The GHOST vulnerability last week required me, as well as many other developers to update and reboot our servers. For services that have like 50 application servers behind a load balancer, this can be pretty tiresome.

As an AWS user, I haven’t cracked the answer to fully automating this task, but I have made it somewhat easy using some AWS CLIs.

I put together a rather crude script:

It helps you easily perform the following tasks:

  1. Detach an instance from the ELB
  2. Remotely xecute a command on the instance
  3. Reboot the instance
  4. Attach the instance to the ELB

It takes the instance_id and a step number as an argument. So a typical use-case would be like this:

$ ./ i-1234abcd 1 #detach from ELB
$ ./ i-1234abcd 2 "yum --security -y update" #perform yum update
$ ./ i-1234abcd 3 #reboot
$ ./ i-1234abcd 4 #attach to ELB

Since this is still a very crude and immature script, the developer must manually execute each step of the script. I wish I can automate all of this, but there are a few bumps to clear.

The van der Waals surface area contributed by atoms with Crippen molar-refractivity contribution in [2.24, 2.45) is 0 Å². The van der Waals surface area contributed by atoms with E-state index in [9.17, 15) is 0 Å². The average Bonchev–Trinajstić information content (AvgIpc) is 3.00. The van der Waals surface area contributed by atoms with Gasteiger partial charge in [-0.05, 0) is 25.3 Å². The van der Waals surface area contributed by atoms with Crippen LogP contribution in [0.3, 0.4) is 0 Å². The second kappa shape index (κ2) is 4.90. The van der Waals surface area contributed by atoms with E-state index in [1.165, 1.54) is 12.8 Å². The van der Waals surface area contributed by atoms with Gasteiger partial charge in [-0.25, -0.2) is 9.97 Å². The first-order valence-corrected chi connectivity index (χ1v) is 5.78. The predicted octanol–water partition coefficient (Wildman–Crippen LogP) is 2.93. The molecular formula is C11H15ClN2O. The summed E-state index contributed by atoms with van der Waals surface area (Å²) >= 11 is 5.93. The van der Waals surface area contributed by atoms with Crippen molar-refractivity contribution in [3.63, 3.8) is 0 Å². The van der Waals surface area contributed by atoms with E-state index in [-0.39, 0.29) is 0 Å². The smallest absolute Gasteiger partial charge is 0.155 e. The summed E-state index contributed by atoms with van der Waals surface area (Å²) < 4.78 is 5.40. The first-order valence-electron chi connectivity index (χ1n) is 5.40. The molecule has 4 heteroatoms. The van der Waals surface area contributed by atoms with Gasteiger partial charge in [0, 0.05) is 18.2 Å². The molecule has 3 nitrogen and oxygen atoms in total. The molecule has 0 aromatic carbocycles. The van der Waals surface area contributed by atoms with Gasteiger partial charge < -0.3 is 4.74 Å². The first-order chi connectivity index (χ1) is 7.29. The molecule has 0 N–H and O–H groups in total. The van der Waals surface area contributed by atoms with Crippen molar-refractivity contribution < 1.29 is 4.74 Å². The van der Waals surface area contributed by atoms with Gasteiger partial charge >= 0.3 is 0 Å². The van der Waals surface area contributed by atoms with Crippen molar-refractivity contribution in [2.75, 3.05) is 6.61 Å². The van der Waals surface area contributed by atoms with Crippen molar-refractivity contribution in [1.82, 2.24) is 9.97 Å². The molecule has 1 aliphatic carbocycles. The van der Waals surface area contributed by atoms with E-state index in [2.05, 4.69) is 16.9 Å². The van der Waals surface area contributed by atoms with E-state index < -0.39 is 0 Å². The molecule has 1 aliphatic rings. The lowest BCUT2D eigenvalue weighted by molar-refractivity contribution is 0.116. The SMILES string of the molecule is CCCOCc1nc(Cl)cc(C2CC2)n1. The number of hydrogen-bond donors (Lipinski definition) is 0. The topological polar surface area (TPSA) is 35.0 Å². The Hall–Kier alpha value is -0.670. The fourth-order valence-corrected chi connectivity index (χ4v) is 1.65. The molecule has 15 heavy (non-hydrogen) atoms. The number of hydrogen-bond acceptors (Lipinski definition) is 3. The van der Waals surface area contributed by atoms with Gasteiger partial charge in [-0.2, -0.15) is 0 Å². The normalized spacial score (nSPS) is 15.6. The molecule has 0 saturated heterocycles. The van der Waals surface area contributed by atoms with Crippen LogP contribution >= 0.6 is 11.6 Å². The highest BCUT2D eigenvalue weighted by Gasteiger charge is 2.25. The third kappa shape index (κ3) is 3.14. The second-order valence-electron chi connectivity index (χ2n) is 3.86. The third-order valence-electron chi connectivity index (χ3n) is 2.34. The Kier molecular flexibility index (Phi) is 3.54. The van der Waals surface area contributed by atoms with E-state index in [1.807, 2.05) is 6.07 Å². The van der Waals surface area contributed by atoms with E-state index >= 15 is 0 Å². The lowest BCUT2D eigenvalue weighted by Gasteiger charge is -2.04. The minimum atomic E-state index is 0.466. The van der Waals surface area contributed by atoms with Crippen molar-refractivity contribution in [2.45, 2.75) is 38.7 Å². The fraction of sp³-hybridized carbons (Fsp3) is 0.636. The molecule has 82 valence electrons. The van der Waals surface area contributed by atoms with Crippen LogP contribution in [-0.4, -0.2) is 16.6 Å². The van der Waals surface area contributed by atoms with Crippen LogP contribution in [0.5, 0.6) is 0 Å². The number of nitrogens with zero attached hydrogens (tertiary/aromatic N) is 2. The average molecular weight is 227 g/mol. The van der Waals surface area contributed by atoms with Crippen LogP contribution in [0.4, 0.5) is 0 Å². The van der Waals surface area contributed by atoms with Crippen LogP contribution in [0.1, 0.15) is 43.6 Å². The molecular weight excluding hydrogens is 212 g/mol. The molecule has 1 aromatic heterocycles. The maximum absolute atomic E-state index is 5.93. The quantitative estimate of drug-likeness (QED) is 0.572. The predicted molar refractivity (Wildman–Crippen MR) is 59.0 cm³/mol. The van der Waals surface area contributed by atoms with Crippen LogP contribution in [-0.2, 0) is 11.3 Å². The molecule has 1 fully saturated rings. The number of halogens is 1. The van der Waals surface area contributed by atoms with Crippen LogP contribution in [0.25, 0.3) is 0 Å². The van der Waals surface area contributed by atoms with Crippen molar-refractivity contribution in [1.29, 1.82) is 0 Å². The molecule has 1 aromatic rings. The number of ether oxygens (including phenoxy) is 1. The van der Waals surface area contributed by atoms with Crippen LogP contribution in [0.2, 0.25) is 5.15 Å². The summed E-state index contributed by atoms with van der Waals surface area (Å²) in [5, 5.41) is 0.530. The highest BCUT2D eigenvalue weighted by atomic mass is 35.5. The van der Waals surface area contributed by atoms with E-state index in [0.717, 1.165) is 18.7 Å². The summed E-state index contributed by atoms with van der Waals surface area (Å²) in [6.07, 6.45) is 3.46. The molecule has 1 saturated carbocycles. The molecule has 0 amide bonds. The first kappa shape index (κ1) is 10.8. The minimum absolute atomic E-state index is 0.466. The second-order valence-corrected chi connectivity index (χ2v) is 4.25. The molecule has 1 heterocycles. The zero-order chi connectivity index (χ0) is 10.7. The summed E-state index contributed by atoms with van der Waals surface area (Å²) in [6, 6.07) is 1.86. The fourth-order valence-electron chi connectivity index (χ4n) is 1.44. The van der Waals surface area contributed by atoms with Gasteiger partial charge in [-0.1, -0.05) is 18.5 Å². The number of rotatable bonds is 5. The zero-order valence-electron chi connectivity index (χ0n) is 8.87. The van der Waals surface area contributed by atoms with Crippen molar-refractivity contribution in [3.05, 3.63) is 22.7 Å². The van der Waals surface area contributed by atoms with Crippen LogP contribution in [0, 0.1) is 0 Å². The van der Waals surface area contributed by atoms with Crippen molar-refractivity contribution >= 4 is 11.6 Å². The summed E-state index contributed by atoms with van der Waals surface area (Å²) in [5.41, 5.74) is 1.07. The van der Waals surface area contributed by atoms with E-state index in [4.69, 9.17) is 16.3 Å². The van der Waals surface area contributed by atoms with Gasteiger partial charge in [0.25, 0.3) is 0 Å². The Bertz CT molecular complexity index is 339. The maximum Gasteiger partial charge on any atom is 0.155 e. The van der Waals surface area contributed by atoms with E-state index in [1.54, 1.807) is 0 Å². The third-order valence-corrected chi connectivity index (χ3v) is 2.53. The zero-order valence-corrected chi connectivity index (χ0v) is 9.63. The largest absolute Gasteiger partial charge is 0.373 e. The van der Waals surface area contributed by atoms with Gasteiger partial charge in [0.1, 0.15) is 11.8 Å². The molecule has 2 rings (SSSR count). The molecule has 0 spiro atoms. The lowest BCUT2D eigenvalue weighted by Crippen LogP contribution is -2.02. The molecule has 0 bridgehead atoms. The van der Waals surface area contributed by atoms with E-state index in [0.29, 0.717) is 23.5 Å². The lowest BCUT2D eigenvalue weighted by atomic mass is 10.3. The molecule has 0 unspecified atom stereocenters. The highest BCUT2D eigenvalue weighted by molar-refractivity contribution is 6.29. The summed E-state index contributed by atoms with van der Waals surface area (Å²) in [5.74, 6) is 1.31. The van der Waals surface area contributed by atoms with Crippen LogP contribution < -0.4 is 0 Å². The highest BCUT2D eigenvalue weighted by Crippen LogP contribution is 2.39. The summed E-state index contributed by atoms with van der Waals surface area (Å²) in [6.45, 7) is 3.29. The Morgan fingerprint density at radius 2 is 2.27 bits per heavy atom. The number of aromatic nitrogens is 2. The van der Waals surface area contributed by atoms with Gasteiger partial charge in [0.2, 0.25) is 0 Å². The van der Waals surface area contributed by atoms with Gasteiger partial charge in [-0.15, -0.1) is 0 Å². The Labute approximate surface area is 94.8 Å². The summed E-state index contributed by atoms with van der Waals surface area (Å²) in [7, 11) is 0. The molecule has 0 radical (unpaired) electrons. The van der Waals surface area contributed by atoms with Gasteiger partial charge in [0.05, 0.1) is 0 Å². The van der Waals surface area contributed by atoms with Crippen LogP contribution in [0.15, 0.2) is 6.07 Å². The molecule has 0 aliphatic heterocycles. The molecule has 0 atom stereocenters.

1. When you run the deregister-instance-from-load-balancer, it takes a little while until there are no more requests coming in. I need to be able to be sure with that timing, otherwise I may be performing commands on step 2 that will affect incoming requests.
    Maybe I can just have the script sleep for a certain time between step 1 and 2, but the sleep time would be completely arbitrary and wouldn’t provide a 100% confidence.

  2. After rebooting the instance, there isn’t a way to know when an instance successfully rebooted. I will need to insert some script inside the instance to notify me when the reboot procedure is complete; Yeah that’s okay if you don’t mind embedding that kind of scripts into all of your instances, but for me, I want this script to be able to work without fiddling inside the target instances.
    Alternatively, I can execute

    $ ./ i-1234abcd 2 "ps ax | grep httpd" 

    or something of that sort in a certain interval, in a sense “polling” for the correct process to be up and running. It’s kind of dirty, but can be a workaround.

So this script will be a very elementary building block for automating instance maintainance - Most likely it’d be better to write a script that performs the 1 ~ 4 of the script in whatever combination you want it to, while having various code to let the script know when to proceed to the next step.